Its a game about euro things cutting off other players by taking routes or building locations they wanted, spending resources from the market when they are cheap and exporting when it'll net you most cash. You think euro thoughts like if she builds that coal mine there, I can ensure the iron mine I build here gets used etc.


You might read this and wonder why I like this game. My description basically lands it in the realm of competent but standard heavy euro. What makes it good?


  1. Geography matters. Lew Philosophers blog posts can basically be summarised; spatial relationships = good game design, euros that just track information = bad. In brass there is a network that develops, it is not just a game of action selection and engine building which essentially every worker placement game now is. There is some engine building, but I’d actually argue this is side line in the game, its really about timing and networks.


  1. Scoring sort of makes sense. I prefer cash, or cash related scoring, it feels more real. My experience with Agricola, is that i pour my energies in building this agricultural paradise and then Uwe Rosenberg, like some vindictive serpent, crawls out the box lid at the game end and accuses me of having a poor goat to sheep ratio “ minus 4 points!”. Screw you Eweay, I build the farm the way I want too. A bit of a tangent but the point is valid, so many euros give seemly arbitrary score systems designed to ‘balance the strategy’. In Brass, build industry, get rich, get points for having been rich.


  1. Industrial revolution. I think this is what generally makes Wallace one of my prefered euro designers. I don't think he always generates the tightest games or even thematic masterpieces, but he does pick themes that are actually of interest to me. His mechanical choices are a good compromise between simulation and playability. Brass is a game about the industrial revolution, or at least how its physical landscape developed, and how people made money off it. The game doesn't have much to say about the factory serfs.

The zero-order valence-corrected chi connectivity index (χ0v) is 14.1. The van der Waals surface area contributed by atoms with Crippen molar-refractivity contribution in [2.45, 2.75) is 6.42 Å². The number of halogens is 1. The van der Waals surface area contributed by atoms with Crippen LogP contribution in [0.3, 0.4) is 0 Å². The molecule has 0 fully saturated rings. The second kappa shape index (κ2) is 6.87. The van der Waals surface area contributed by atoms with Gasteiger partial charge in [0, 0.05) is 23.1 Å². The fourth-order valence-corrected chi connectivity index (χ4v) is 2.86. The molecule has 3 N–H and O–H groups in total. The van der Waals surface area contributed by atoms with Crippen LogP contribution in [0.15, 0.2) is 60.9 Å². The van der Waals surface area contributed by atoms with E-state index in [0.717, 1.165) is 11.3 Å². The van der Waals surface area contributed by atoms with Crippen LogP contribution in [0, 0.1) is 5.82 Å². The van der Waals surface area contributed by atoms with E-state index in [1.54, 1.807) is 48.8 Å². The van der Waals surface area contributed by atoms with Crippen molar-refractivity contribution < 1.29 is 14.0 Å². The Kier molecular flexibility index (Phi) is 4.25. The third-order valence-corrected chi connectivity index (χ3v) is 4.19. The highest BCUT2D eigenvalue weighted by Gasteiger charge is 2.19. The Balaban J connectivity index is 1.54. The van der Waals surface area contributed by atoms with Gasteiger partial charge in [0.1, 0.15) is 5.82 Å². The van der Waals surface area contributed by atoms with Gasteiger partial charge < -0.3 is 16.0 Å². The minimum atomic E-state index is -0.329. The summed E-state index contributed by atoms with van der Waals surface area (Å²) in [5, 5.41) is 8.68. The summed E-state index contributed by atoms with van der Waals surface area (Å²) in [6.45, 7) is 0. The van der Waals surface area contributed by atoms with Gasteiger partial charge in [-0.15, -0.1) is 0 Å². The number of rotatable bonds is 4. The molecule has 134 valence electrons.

What’s rubbish? Not a lot I guess. I could see it degenerating into high school maths challenge with certain players. Also some people complain about the way iron mines work being unthematic. This is because the know nothing about iron vs coal quantities. I did eventually purge my copy. Its a game I would still like to play but I beat the guys I played it with soundly in each game so they tired of it (hint standard euro strategies work in this game).



Errata;


Ryan Sturm gives a good rules lesson @ http://howtoplaypodcast.com/episodes/episodes-1-10/episode-9-brass/

 

This review is dedicated to Gary Sax


The title is a line from one of Rabs RPS reviews


Image credit Geo/Geoman at BGG


What Wallace games do you think are good?

 

I’ve played; this, Discoworld (ok), A few Acres (not great), Field of Glory card game (ok). I keep trying to get struggle empires in a trade and i'm bummed I missed A Study in Emerald, I have Moongha on KS order.


There Will Be Games
Log in to comment